The Aspects of Modernization of Diesel-Electric Locomotives and Platform for Transportation of Railway Switches in Lithuanian Railways

  • Lionginas LiudvinavičiusEmail author
  • Stasys Dailydka
Part of the Studies in Systems, Decision and Control book series (SSDC, volume 87)


Electrical locomotives made in Russia, Czechoslovakia and Ukraine have been used primarily in the railways of the former Soviet Union. Russian companies have manufactured the TEM1 and TEM2 diesel-electric shunting locomotives and the TEP-60 and TEP-70 passenger locomotives, while the 2M62 freight locomotives have been manufactured in Ukraine. The ČME2 and ČME3 shunting diesel-electric locomotives, manufactured in Czechoslovakia, were manufactured with analogous control systems of the entire powertrain and electric drive, which have many deficiencies, the most important of which is high fuel consumption. Reducing power transmission losses from the primary power source—the diesel engine—to the wheel sets is critical. JSC Lietuvos geležinkeliai, who owns a fleet of TEM2 and ČME3 typical shunting locomotives, 2M62 freight locomotive and TEP-70 passenger locomotive, made the decision to modernize them. To this end, JSC Lietuvos geležinkeliai established a subsidiary company, Vilniaus lokomotyvų remonto depas UAB, where locomotives were modernized and new locomotives were manufactured for JSC Lietuvos geležinkeliai and railways abroad during the period 2005–2015. Modernization was performed together with scientists from Vilnius Gediminas Technical University (VGTU). Companies participating in the modernization effort included Vilniaus lokomotyvų remonto depas UAB, Czech company CZ Loko a.s., CJSC TMHB Transmashholding, the Briansk machine building plant (Russia), Transmashholding, Caterpillar, MTU, and the Hungarian company Woodward-Mega Kft, among others.


Diesel-electric locomotive Traction generator Static converter Traction generator load characteristic Microprocessor (computer) control  


  1. 1.
    Kossov EE, Sukhoparov SI (1999) Optimization of operating modes of diesel generators. Intekst, Moscow (in Russian) Google Scholar
  2. 2.
    Kalinin VK (1991) Electric locomotives and electric trains. Transport, Moscow (in Russian)Google Scholar
  3. 3.
    Liudvinavičius L, Dailydka S, Vaičiūnas G (2015) Traukos energetinės sistemos ir jų valdymas. Vadovėlis. Vilnius: Technika. [In Lithuanian: Traction energy system and their control. Coursebook]Google Scholar
  4. 4.
    Volkov NI, Milovzorov VP (1978) Electric machinery automation. Higher School, Moscow (in Russian)Google Scholar
  5. 5.
    Yuferov FM (1976) Electric machines automatic devices. Higher School, Moscow (in Russian)Google Scholar
  6. 6.
    Östlund S (2011) Electric railway traction. KTH, StockholmGoogle Scholar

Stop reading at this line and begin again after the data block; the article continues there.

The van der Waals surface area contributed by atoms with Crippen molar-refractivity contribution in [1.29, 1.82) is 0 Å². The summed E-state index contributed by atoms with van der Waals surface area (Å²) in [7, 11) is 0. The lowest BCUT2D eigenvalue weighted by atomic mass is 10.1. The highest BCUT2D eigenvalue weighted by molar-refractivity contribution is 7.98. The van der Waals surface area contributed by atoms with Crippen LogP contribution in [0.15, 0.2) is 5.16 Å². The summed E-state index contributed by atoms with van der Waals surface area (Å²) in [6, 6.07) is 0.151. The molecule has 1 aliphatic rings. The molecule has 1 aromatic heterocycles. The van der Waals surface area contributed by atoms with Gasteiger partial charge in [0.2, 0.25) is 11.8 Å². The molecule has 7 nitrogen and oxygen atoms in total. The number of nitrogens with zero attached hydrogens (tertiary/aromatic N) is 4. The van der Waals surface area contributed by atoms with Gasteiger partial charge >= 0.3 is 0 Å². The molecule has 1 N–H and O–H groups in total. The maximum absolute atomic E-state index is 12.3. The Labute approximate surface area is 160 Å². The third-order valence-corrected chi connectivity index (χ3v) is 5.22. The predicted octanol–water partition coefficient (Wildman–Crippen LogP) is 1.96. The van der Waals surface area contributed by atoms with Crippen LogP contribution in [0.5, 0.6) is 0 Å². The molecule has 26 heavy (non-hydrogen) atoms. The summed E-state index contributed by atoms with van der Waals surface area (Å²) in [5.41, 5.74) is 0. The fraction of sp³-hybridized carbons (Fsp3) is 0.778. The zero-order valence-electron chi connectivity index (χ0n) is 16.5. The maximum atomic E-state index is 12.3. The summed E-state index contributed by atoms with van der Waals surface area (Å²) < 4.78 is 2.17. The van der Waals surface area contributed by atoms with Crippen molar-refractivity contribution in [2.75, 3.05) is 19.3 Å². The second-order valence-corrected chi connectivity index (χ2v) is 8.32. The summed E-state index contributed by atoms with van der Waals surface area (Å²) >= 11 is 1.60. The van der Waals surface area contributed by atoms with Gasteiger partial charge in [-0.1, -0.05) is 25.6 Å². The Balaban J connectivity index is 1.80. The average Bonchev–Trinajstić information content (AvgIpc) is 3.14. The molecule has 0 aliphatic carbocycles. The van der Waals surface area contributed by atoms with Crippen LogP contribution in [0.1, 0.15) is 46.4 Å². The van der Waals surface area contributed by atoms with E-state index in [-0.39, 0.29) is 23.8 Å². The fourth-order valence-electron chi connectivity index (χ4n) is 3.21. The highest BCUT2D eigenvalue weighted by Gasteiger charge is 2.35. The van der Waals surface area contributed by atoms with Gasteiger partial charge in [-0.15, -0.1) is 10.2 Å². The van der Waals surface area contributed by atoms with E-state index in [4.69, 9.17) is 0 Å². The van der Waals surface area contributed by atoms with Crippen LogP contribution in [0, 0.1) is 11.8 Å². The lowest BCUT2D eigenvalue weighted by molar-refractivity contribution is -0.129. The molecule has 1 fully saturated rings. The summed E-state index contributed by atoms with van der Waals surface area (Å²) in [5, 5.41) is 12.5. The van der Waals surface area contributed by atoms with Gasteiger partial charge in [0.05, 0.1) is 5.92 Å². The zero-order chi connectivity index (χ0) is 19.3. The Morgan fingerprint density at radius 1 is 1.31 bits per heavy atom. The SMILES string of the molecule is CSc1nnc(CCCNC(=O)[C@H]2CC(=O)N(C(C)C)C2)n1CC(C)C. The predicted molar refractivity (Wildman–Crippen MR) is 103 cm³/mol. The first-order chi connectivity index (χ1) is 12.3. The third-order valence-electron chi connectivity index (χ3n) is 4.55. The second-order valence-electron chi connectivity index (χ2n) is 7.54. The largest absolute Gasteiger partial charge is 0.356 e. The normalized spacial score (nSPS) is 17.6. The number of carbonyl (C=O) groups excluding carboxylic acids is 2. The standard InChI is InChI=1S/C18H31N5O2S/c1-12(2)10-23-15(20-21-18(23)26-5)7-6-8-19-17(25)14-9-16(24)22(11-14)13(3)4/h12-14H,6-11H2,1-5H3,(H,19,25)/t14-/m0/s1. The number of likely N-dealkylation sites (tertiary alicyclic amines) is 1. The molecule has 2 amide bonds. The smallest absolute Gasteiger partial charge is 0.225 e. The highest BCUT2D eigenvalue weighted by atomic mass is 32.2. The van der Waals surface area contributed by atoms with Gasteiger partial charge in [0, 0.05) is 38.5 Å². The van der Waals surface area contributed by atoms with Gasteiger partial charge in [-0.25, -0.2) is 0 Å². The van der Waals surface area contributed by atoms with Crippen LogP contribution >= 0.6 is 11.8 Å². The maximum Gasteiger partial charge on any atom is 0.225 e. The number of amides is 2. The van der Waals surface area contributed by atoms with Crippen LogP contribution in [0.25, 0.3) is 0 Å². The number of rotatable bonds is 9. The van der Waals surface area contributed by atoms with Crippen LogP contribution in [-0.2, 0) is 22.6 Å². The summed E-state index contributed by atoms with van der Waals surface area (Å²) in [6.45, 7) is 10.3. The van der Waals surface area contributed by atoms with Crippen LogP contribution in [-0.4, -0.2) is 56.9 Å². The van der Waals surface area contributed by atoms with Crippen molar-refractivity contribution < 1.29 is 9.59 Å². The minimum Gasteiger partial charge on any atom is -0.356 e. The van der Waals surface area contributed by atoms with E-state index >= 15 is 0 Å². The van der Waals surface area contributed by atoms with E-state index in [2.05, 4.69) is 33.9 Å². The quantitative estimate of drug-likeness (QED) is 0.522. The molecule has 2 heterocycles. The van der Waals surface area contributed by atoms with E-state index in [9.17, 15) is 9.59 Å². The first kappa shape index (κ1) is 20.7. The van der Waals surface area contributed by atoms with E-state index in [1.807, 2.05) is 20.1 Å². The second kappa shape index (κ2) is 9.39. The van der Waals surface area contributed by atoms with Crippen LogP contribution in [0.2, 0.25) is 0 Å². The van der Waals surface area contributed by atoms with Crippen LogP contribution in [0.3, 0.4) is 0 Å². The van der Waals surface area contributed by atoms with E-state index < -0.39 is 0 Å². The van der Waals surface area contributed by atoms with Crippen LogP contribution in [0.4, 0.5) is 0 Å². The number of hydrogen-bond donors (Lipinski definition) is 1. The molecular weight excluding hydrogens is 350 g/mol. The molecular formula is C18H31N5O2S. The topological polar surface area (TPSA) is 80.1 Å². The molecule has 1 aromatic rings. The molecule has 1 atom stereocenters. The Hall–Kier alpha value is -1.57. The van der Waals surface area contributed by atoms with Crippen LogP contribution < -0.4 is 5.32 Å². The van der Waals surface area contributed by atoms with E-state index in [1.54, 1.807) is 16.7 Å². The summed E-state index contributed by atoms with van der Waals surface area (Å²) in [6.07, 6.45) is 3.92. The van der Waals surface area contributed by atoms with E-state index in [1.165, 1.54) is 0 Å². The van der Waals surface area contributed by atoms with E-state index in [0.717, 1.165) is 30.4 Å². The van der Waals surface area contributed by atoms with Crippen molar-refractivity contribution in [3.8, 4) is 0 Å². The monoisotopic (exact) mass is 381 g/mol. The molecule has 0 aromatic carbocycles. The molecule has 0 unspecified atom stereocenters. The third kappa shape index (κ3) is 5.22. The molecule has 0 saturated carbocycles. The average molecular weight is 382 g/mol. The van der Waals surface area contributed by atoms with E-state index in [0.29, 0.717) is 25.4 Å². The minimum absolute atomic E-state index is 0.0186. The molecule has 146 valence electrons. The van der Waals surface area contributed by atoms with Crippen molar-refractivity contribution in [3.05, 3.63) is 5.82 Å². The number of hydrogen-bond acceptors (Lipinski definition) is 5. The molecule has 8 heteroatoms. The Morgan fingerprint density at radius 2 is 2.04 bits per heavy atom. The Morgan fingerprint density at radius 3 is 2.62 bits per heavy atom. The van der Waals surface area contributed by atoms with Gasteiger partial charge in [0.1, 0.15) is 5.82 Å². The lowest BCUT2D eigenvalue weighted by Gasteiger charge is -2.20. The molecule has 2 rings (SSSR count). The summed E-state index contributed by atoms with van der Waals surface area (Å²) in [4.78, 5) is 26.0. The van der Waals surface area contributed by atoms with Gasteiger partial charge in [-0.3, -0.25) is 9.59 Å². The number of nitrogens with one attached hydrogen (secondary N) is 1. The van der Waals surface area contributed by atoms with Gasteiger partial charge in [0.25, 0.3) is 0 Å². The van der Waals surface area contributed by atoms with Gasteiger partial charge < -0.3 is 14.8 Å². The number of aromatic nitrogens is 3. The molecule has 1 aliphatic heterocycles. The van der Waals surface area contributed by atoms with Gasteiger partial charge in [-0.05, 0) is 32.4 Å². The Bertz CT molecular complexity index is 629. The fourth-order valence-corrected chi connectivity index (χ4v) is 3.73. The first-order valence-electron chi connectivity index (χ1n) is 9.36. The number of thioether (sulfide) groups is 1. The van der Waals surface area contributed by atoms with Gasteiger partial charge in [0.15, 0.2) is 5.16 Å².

7. 7.
    Strekopytov V, Grishchenko A, Kruchek A (2003) Electric drives of the locomotives. Marshrut, MoscowGoogle Scholar
  8. 8.
    Fuest K, Döring P (2000) Elektrische Maschine und Antriebe. Lehr- und Arbeitsbuch. Wiesbaden: Vieweg [In German: An electrical machine and drive. Teaching and workbook. Vieweg]Google Scholar
  9. 9.
    Filonov CP et al (1996) Diesel locomotive 2TE116. Transport, Moscow (in Russian)Google Scholar
  10. 10.
    Kossov EE et al (2011) Diesel generator sets rates using the energy storage device in the electric the power transmission. The Science and Business, Development Ways, vol 6, pp 95–100Google Scholar
  11. 11.
    Slemon GR (1992) Electric machines and drives. Addison-Wesley Publishing CompanyGoogle Scholar
  12. 12.
    Jolevski D (2009) Excitation system of synchronous generator. University of Split, Faculty of Electrical Engineering, Mechanical Engineering and Naval ArchitectureGoogle Scholar
  13. 13.
    Liudvinavičius L, Lingaitis LP (2009) Locomotive energy savings possibilities. Transp Prob 4(3–1):35–41Google Scholar
  14. 14.
    Lingaitis LP, Liudvinavičius L, Butkevicius J, Podagėlis I, Sakalauskas K, Vaičiūnas G, Bureika G, Gailienė I, Petrenko V, Subačius R (2009) Geležinkeliai. Bendrasis kursas: vadovėlis. Vilnius: Technika [In Lithuanian: Railways. General course: text book]Google Scholar
  15. 15.
    Liudvinavičius L, Lingaitis LP, Dailydka S (2010) Traukos riedmenų elektros pavaros ir jų valdymas: bendrasis aukštųjų mokyklų vadovėlis. Vilnius: Technika [In Lithuanian: Traction rolling stock power drives and their control: common high school text book]Google Scholar
  16. 16.
    CZ LOCO a.s. (2009) Lokomotiv TMX series, technical description (in Russian)Google Scholar
  17. 17.
    Machowski J, Bialek JW, Robak S, Bumby JR (1998) Excitation control system for use with synchronous generators. IEE Proc Gener Transm Distrib 145(5):537–546CrossRefGoogle Scholar
  18. 18.
    Sumina D, Erceg G, Idžotić T (2005) Excitation control of a synchronous generator using fuzzy logic stabilizing controller. In: European conference on power electronics and applications. Dresden 6 ppGoogle Scholar
  19. 19.
    IEEE Power Engineering Society IEEE (2006) Recommended practice for excitation system models for power system stability studies. IEEE 421-5-2005, New York, pp 1–93Google Scholar
  20. 20.
    Miskovic M, Mirosevic M, Milkovic M (2009) Analysis of synchronous generator angular stability depending on the choice of the excitation system. Energija 58(4):430–445Google Scholar
  21. 21.
    Bodefeld T, Sequenz H (1971) Elektrische Maschinen, 8th edn. Springer, Berlin, Heidelberg, New York [In German: Electrical machinery]Google Scholar
  22. 22.
    Bureika G (2002) Riedmenų traukos teorija: paskaitų tekstas. Vilnius: Technika [In Lithuanian: Rolling stock traction theory. Instructional book]Google Scholar

Copyright information

© Springer International Publishing AG 2017

Authors and Affiliations

  1. 1.Department of Railway TransportVilnius Gediminas Technical UniversityVilniusLithuania

Personalised recommendations